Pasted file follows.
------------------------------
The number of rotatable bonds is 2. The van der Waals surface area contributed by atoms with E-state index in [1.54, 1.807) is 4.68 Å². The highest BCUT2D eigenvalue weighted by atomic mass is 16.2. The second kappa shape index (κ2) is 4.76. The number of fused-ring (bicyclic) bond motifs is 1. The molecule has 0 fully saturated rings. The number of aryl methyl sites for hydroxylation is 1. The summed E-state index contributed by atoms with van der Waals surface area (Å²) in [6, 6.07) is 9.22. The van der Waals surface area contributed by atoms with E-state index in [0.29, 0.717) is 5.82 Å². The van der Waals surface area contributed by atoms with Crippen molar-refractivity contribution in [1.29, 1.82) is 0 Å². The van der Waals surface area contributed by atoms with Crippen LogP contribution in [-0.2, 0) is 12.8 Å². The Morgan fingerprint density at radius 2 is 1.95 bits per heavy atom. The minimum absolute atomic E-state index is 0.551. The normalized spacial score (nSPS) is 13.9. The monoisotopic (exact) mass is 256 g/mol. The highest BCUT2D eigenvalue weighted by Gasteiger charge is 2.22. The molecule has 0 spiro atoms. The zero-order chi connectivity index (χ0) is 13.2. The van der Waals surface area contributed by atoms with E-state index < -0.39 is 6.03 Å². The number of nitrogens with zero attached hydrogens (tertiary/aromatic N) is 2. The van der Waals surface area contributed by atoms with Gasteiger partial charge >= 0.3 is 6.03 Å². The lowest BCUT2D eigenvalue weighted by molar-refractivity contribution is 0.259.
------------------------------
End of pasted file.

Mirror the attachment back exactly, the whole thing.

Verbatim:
The number of rotatable bonds is 2. The van der Waals surface area contributed by atoms with E-state index in [1.54, 1.807) is 4.68 Å². The highest BCUT2D eigenvalue weighted by atomic mass is 16.2. The second kappa shape index (κ2) is 4.76. The number of fused-ring (bicyclic) bond motifs is 1. The molecule has 0 fully saturated rings. The number of aryl methyl sites for hydroxylation is 1. The summed E-state index contributed by atoms with van der Waals surface area (Å²) in [6, 6.07) is 9.22. The van der Waals surface area contributed by atoms with E-state index in [0.29, 0.717) is 5.82 Å². The van der Waals surface area contributed by atoms with Crippen molar-refractivity contribution in [1.29, 1.82) is 0 Å². The van der Waals surface area contributed by atoms with Crippen LogP contribution in [-0.2, 0) is 12.8 Å². The Morgan fingerprint density at radius 2 is 1.95 bits per heavy atom. The minimum absolute atomic E-state index is 0.551. The normalized spacial score (nSPS) is 13.9. The monoisotopic (exact) mass is 256 g/mol. The highest BCUT2D eigenvalue weighted by Gasteiger charge is 2.22. The molecule has 0 spiro atoms. The zero-order chi connectivity index (χ0) is 13.2. The van der Waals surface area contributed by atoms with E-state index < -0.39 is 6.03 Å². The number of nitrogens with zero attached hydrogens (tertiary/aromatic N) is 2. The van der Waals surface area contributed by atoms with Gasteiger partial charge >= 0.3 is 6.03 Å². The lowest BCUT2D eigenvalue weighted by molar-refractivity contribution is 0.259.